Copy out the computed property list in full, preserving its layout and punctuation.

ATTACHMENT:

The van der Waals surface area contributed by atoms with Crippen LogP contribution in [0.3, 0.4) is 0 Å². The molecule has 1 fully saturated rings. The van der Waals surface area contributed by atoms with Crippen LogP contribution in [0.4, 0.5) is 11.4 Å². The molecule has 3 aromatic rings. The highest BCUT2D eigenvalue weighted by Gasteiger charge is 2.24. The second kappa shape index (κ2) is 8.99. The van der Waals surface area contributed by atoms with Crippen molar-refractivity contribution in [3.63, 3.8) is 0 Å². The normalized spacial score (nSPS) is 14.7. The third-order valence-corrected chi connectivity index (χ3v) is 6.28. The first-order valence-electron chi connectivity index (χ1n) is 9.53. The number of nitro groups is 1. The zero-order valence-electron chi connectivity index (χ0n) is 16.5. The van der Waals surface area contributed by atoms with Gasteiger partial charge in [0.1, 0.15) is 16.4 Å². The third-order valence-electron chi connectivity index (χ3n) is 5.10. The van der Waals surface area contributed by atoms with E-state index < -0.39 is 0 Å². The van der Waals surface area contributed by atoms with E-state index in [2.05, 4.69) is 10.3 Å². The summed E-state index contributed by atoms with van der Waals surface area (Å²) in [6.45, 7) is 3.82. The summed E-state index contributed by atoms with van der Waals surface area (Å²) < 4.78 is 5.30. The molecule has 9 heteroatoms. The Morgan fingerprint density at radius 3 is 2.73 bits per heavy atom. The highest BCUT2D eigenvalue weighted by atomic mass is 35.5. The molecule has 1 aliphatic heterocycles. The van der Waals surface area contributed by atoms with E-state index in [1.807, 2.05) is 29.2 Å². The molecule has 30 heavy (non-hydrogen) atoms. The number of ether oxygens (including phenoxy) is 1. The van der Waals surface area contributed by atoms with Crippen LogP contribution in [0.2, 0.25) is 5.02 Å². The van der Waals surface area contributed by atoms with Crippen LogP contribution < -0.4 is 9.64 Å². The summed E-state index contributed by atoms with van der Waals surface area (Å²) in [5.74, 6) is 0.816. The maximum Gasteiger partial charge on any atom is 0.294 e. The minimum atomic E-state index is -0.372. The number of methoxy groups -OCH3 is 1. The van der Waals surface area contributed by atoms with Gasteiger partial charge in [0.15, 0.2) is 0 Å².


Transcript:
The van der Waals surface area contributed by atoms with Crippen LogP contribution in [0.3, 0.4) is 0 Å². The molecule has 1 fully saturated rings. The van der Waals surface area contributed by atoms with Crippen LogP contribution in [0.4, 0.5) is 11.4 Å². The molecule has 3 aromatic rings. The highest BCUT2D eigenvalue weighted by Gasteiger charge is 2.24. The second kappa shape index (κ2) is 8.99. The van der Waals surface area contributed by atoms with Crippen molar-refractivity contribution in [3.63, 3.8) is 0 Å². The normalized spacial score (nSPS) is 14.7. The third-order valence-corrected chi connectivity index (χ3v) is 6.28. The first-order valence-electron chi connectivity index (χ1n) is 9.53. The number of nitro groups is 1. The zero-order valence-electron chi connectivity index (χ0n) is 16.5. The van der Waals surface area contributed by atoms with Gasteiger partial charge in [0.1, 0.15) is 16.4 Å². The third-order valence-electron chi connectivity index (χ3n) is 5.10. The van der Waals surface area contributed by atoms with E-state index < -0.39 is 0 Å². The van der Waals surface area contributed by atoms with E-state index in [2.05, 4.69) is 10.3 Å². The summed E-state index contributed by atoms with van der Waals surface area (Å²) in [6.45, 7) is 3.82. The summed E-state index contributed by atoms with van der Waals surface area (Å²) < 4.78 is 5.30. The molecule has 9 heteroatoms. The Morgan fingerprint density at radius 3 is 2.73 bits per heavy atom. The highest BCUT2D eigenvalue weighted by atomic mass is 35.5. The molecule has 1 aliphatic heterocycles. The van der Waals surface area contributed by atoms with E-state index in [1.807, 2.05) is 29.2 Å². The molecule has 30 heavy (non-hydrogen) atoms. The number of ether oxygens (including phenoxy) is 1. The van der Waals surface area contributed by atoms with Crippen LogP contribution in [0.2, 0.25) is 5.02 Å². The van der Waals surface area contributed by atoms with Crippen LogP contribution < -0.4 is 9.64 Å². The summed E-state index contributed by atoms with van der Waals surface area (Å²) in [5.74, 6) is 0.816. The maximum Gasteiger partial charge on any atom is 0.294 e. The minimum atomic E-state index is -0.372. The number of methoxy groups -OCH3 is 1. The van der Waals surface area contributed by atoms with Gasteiger partial charge in [0.15, 0.2) is 0 Å².